Since it’s Friday and most of you have already headed home for the weekend, I figured I’d write about something that I’ve been thinking about lately. It’s the interesting balance of being well connected versus bias.
First, I should start off by saying that I think everyone is biased. We all have biases in everything that we say. The work we do, the people we know, the experiences we’ve had, the way we were raised, the person we marry, etc etc etc all biases and/or influences who we are and what we believe.
Since I believe everyone (yes….everyone!) has a bias, the important thing for me is to be aware of the biases people have.
Honestly, that’s one of the things that I love about the conversations on the Healthcare Scene LinkedIn group (Hint: You should join). The LinkedIn group is great because when someone makes a comment you have basically their resume attached to their comment and you can learn about them and their potential bias. No doubt users can clearly see why I’m so fond of the HealthcareScene.com family of websites.
I try to offer readers the same disclosure on these blogs. While you could certainly see any possible biases I have in the right side bar, I also fully disclose any time I write something about an advertiser on my site. Not only is that an FTC rule, but it’s also the right thing for me to do. You should know about any potential biases I have.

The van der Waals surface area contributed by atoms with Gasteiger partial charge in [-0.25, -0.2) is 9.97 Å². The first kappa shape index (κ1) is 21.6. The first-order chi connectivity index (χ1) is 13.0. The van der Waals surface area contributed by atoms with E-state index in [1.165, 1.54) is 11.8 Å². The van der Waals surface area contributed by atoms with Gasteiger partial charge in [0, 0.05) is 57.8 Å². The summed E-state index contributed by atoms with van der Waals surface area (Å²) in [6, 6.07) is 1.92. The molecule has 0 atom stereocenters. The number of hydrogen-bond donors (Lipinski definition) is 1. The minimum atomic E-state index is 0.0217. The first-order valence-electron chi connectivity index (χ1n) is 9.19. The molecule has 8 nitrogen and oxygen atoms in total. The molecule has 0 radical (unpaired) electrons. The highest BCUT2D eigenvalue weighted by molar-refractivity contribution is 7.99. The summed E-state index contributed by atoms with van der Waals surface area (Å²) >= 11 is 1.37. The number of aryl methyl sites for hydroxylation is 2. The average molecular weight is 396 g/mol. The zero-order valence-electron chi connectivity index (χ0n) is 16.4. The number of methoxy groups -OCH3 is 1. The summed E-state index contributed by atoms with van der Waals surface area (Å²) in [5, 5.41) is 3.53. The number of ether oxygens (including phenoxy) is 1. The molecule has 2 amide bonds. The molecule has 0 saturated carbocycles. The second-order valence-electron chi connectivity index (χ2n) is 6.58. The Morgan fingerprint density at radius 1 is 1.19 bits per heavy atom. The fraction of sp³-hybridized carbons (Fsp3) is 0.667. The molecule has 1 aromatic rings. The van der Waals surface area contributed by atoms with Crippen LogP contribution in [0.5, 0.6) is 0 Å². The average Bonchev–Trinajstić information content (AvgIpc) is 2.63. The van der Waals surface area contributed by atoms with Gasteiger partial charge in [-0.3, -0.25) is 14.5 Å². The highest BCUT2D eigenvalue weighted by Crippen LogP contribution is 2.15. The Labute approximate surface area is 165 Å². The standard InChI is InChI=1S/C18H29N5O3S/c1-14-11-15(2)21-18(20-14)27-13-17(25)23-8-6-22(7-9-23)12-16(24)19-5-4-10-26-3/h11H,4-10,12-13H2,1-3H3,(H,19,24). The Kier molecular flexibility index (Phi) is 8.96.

The same goes when it comes to talk about EMR adoption. I have a bias towards EMR. From first hand experience, I have little doubt that an EMR in a doctors office can be a benefit to that office. Although, I offer that bias for everyone to read and I add in the caution that it has to be done right and you need to choose the right EMR. Of course, that’s my bias as well. I think the EMR select matters. Although, that won’t necessarily stop me from arguing the other point on occasion.
One of the interesting challenges of writing well is balancing connections and bias. Certainly it’s a great thing for your writing to be well connected to a lot of different people. Those people provide interesting information, interesting perspectives and information about trends that you might not have known otherwise. Although, those connections can also be considered a bias to the things that you write.
My method to combat this is to just know everyone. Assuming you know everyone, then your bias is spread across a large group and the power of crowds should help to balance things out. My mother would likely tell me (as she did when I was younger and wanted to do everything) that I can’t know everyone. Much as I did as a little kid I say, “She’s right [never good to argue with your mom]. Although, that doesn’t mean I can’t try.” Needless to say, I have a long way to go.
I think the problem I have with much of the health IT and EMR related press out there is that they’re often working for a paycheck. A paycheck bias might be the worst of all bias. Then, your bias is to write something that will 1. keep your paycheck and 2. not get you in trouble. Ok, that’s a bit cynical of me. Certainly there are plenty of great journalists out there that really want to cover the important angles of the story. They really want to get the story right and provide value to the readers. However, let’s just not believe that your paycheck isn’t its own bias.
Why do you care? Well, maybe you don’t, but it’s Friday, my wife’s out of town and I felt like getting this off my chest. If nothing else, now you get to know some of my bias. If you ever want to know my bias, just ask. I’m always happy to share. In fact, don’t be surprised if you ask and I share it with everyone. I’ve got nothing to hide.